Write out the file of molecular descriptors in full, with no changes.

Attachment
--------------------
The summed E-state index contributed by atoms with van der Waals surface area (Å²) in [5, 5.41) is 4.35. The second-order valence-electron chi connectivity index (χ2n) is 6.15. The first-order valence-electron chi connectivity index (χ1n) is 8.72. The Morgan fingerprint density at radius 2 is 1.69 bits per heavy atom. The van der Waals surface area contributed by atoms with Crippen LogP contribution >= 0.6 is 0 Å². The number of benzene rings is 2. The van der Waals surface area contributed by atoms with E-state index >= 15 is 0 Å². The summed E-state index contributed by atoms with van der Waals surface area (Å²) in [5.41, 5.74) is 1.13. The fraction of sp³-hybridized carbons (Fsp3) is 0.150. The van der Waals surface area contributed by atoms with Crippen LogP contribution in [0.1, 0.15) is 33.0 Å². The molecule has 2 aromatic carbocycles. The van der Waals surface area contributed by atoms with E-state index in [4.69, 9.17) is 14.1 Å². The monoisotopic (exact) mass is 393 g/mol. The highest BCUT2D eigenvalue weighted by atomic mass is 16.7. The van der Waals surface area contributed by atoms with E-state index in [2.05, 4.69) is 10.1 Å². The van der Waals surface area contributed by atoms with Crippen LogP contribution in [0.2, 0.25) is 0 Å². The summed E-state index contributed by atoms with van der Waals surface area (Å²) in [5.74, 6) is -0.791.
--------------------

The summed E-state index contributed by atoms with van der Waals surface area (Å²) in [5, 5.41) is 4.35. The second-order valence-electron chi connectivity index (χ2n) is 6.15. The first-order valence-electron chi connectivity index (χ1n) is 8.72. The Morgan fingerprint density at radius 2 is 1.69 bits per heavy atom. The van der Waals surface area contributed by atoms with Crippen LogP contribution >= 0.6 is 0 Å². The number of benzene rings is 2. The van der Waals surface area contributed by atoms with E-state index >= 15 is 0 Å². The summed E-state index contributed by atoms with van der Waals surface area (Å²) in [5.41, 5.74) is 1.13. The fraction of sp³-hybridized carbons (Fsp3) is 0.150. The van der Waals surface area contributed by atoms with Crippen LogP contribution in [0.1, 0.15) is 33.0 Å². The molecule has 2 aromatic carbocycles. The van der Waals surface area contributed by atoms with E-state index in [4.69, 9.17) is 14.1 Å². The monoisotopic (exact) mass is 393 g/mol. The highest BCUT2D eigenvalue weighted by atomic mass is 16.7. The van der Waals surface area contributed by atoms with E-state index in [2.05, 4.69) is 10.1 Å². The van der Waals surface area contributed by atoms with Crippen LogP contribution in [0.2, 0.25) is 0 Å². The summed E-state index contributed by atoms with van der Waals surface area (Å²) in [5.74, 6) is -0.791.